Touchlab publishes a plugin that provides source code color highlighting for Kotlin, and allows you to debug Kotlin code for iOS apps from inside Xcode.
This is a critical tool for teams building native iOS UI’s, especially Swift UI, on top of any shared Kotlin code.
With the release of Xcode 15, people with our plugin installed could no longer run Xcode. It’s not just that our plugin didn’t work, Xcode actually crashed. The only way around this was to remove our plugin.
To be clear, this isn’t a security check that’s failing. There’s an Xcode bug, and an ongoing conversation with the Xcode team, to hopefully resolve it. In the meantime, you can use the plugin, but be aware of how it works.
The workaround requires some extra steps during install to apply. Also, the place where the output of these steps “lives” is in a cache, which Xcode/Mac may decide to delete at any time. That means at some point Xcode may start crashing on startup again. If that happens, you need to run a new task with this release of
This should repair the workaround, after which Xcode should work normally.
Xcode and Plugins
Several years back, there was a thriving plugin ecosystem for Xcode. None of this was condoned by Apple, but it seemed to have been tolerated for an extended period. However, after some issues with plugins inserting malicious code into apps, Apple took steps to shut down Xcode plugins.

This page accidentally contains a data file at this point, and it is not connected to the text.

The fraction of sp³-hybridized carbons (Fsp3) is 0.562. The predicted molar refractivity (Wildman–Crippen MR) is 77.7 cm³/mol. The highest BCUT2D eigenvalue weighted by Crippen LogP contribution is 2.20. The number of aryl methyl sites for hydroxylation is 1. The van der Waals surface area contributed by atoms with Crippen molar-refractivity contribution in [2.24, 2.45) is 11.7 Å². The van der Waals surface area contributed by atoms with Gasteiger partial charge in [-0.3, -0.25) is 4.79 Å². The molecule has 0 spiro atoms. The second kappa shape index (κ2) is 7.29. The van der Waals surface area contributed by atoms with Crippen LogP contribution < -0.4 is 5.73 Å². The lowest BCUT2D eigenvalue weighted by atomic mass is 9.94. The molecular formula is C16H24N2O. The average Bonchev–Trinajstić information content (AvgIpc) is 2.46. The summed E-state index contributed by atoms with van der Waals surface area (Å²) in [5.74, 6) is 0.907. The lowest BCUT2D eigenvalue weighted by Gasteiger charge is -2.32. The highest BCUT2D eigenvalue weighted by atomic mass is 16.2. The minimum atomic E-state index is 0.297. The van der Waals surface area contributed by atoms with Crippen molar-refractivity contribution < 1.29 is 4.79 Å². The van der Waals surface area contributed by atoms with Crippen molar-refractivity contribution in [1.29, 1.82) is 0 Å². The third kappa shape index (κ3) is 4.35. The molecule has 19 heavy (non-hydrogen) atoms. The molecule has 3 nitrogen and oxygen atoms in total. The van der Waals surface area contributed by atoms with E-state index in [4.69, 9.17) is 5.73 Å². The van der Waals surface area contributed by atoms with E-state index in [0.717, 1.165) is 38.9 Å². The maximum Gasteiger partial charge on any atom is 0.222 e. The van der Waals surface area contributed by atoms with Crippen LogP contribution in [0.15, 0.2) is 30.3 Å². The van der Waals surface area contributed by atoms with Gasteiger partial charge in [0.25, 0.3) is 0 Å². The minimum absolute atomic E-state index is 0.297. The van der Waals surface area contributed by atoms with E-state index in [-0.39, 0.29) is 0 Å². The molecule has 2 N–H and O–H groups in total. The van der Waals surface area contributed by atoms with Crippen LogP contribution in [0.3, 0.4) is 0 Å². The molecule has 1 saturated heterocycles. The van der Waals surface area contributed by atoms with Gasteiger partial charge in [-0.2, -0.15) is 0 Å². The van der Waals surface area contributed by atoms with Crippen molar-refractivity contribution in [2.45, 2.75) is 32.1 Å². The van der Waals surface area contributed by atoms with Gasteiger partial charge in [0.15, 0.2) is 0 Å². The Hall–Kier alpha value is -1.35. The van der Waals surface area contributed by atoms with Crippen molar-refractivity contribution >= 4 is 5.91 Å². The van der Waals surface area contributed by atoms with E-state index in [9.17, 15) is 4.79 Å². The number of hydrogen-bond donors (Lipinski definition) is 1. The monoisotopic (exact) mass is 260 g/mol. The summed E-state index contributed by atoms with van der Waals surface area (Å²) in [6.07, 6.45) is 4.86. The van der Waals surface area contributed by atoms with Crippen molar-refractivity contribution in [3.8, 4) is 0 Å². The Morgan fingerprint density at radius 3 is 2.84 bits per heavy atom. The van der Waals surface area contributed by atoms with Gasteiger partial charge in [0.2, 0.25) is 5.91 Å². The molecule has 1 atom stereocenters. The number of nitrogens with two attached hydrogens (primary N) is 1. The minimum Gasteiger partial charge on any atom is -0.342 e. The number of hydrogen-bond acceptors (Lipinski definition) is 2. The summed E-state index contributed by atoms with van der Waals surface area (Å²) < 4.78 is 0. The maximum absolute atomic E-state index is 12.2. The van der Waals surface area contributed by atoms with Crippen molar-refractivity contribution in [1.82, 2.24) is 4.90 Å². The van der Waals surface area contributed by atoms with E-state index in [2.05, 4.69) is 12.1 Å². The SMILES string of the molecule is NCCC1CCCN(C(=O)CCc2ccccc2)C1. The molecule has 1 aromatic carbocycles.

While this applies to most plugins, source highlighting plugins were allowed to continue. There has never been any official communication from Apple about this, but presumably, source highlighting plugins don’t do anything that is a security issue. They simply tell Xcode that a certain file type is “source code”, which allows you to add breakpoints in the editor, and allows for providing a source highlighting definition file.
Our “plugin” actually doesn’t do anything special for debugging. That is done through standard lldb access and a lldb file provided by JetBrains (although we added quite a bit of optimization early on to make GUI tools usable).
While technically a plugin, our plugin doesn’t really do anything that is a concern. However, as demonstrated with Xcode 15, Apple also does not care about these plugins, and is most likely unaware of them completely. We run the risk of losing the ability to debug Kotlin with every release (we had something similar, although far less difficult to resolve, with Xcode 11).
If anybody in the Kotlin community had deep ties to the Xcode team, we’d all appreciate a nudge on resolving this issue